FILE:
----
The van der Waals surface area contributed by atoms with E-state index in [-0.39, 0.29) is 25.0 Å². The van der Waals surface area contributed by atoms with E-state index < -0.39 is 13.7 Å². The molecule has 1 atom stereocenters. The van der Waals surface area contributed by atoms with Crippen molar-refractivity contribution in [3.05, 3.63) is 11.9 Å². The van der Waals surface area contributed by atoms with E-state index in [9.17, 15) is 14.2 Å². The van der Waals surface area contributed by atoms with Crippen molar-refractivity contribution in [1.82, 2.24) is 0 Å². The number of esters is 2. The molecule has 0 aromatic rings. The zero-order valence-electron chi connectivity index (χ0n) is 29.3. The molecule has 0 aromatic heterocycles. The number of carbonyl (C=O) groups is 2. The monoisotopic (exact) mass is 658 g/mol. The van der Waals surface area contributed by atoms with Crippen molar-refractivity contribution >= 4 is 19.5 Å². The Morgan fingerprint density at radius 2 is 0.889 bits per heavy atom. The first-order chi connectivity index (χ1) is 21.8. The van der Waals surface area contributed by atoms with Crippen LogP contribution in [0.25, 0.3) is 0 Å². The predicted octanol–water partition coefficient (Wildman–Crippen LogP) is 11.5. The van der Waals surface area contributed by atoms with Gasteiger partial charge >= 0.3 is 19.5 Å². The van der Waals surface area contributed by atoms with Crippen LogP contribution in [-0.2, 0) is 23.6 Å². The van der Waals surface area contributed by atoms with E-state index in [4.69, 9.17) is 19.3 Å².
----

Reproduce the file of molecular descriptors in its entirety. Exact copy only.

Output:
The van der Waals surface area contributed by atoms with E-state index in [-0.39, 0.29) is 25.0 Å². The van der Waals surface area contributed by atoms with E-state index < -0.39 is 13.7 Å². The molecule has 1 atom stereocenters. The van der Waals surface area contributed by atoms with Crippen molar-refractivity contribution in [3.05, 3.63) is 11.9 Å². The van der Waals surface area contributed by atoms with E-state index in [9.17, 15) is 14.2 Å². The van der Waals surface area contributed by atoms with Crippen molar-refractivity contribution in [1.82, 2.24) is 0 Å². The number of esters is 2. The molecule has 0 aromatic rings. The zero-order valence-electron chi connectivity index (χ0n) is 29.3. The molecule has 0 aromatic heterocycles. The number of carbonyl (C=O) groups is 2. The monoisotopic (exact) mass is 658 g/mol. The van der Waals surface area contributed by atoms with Crippen molar-refractivity contribution >= 4 is 19.5 Å². The Morgan fingerprint density at radius 2 is 0.889 bits per heavy atom. The first-order chi connectivity index (χ1) is 21.8. The van der Waals surface area contributed by atoms with Crippen LogP contribution in [0.25, 0.3) is 0 Å². The predicted octanol–water partition coefficient (Wildman–Crippen LogP) is 11.5. The van der Waals surface area contributed by atoms with Gasteiger partial charge >= 0.3 is 19.5 Å². The van der Waals surface area contributed by atoms with Crippen LogP contribution in [-0.2, 0) is 23.6 Å². The van der Waals surface area contributed by atoms with E-state index in [4.69, 9.17) is 19.3 Å².